Wednesday, February 15, 2012

Great Wall of Baozhong

Entries in the Spring 2008 Wenshan Baozhong (文山包種) tea competition in Pinglin, Taiwan waiting for judgment day.

*Photograph by my friend David W.

Thursday, February 9, 2012

The Next Level

The pursuit of tea is a never-ending quest and nobody is able to brew perfect tea every time. I know many tea lovers, myself included, who happily absorb every bit of tea information we can find, sorting through the relevant and the ridiculous, in order to enhance our own tea knowledge and improve our tea brewing skills. To that end, here are 10 tips that have helped me to move beyond the basic brewing parameters and bring my tea brewing to the next level.

1. Relax, take a deep breath and focus on the ritual.

2. Engage all five senses.

3. Great tea can only be made from quality loose leaves and good water.

4. Choose teaware that appeals to you. Beyond beauty and functionality, advanced tea brewers will often have pleasant stories or memories associated with their favorite cups and teapots.

5. Choose teaware that allows the tea leaves to expand properly and infuse evenly.

6. Mindfully drink tea as often as possible, alone and with friends. Until you know exactly what you like (which may never happen) I recommend drinking a wide variety of not-so-good-tea and oh-my-god-this-is-amazing-tea as both will further your personal tea education in their own ways.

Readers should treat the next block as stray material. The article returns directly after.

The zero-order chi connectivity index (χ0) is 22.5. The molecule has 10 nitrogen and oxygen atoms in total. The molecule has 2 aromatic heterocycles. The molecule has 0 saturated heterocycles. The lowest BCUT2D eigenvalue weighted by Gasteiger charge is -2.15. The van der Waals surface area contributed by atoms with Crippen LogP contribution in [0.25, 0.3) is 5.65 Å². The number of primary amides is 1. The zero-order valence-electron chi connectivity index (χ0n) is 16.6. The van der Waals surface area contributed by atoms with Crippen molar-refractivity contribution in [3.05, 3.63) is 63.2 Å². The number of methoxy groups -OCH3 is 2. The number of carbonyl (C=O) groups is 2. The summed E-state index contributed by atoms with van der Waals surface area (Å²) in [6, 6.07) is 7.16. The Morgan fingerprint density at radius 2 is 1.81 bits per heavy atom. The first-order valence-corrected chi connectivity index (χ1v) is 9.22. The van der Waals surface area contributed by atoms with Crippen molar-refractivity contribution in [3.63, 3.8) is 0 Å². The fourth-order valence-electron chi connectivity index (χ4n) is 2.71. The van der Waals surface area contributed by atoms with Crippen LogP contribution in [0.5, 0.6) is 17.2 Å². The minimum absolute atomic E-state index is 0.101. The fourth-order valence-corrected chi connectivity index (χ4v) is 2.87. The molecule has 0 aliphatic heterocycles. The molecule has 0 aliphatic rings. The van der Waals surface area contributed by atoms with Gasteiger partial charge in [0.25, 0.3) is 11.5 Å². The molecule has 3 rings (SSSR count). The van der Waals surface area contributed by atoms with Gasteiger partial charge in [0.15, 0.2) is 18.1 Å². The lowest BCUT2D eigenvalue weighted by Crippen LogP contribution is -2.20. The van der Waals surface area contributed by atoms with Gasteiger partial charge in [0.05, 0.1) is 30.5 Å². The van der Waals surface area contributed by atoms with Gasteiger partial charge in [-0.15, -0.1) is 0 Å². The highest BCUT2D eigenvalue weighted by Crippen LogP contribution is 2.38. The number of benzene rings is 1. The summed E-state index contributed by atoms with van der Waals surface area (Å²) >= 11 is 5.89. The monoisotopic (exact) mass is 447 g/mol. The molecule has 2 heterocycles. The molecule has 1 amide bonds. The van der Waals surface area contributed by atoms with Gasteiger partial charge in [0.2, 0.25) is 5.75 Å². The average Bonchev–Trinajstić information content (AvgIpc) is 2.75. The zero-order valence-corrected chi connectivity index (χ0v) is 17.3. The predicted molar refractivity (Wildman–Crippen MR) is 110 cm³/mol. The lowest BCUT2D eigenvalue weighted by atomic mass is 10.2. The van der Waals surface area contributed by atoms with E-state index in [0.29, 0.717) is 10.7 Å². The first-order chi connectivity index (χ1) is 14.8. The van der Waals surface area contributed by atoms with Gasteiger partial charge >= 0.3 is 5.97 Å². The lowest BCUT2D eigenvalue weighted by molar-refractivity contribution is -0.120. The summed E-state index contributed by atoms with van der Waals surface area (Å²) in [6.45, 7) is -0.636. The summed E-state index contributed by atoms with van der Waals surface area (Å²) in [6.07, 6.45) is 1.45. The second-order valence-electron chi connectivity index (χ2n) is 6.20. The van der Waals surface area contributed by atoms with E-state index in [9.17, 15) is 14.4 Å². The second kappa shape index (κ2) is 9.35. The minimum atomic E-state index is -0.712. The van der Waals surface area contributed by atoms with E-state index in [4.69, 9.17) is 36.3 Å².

7. Watch experienced tea brewers closely while they're brewing tea for you. Pay attention to the grace and fluidity of their movements and the care with which they handle their teaware and tea leaves.

8. Learn to trust your instincts. Advanced tea brewers develop a “Zen-like” ability to use the right temperature of water and correct steeping time.

9. Don’t be afraid to make mistakes. If you really over-steeped your tea, that’s okay, live and learn. Even though the traditional way to brew a certain tea is almost always the best way, I recommend being playful and trying out some more "unorthodox" tea brewing experiments from time to time.

10. Be confident. As your experiences build upon each other, your tea brewing skills will increase.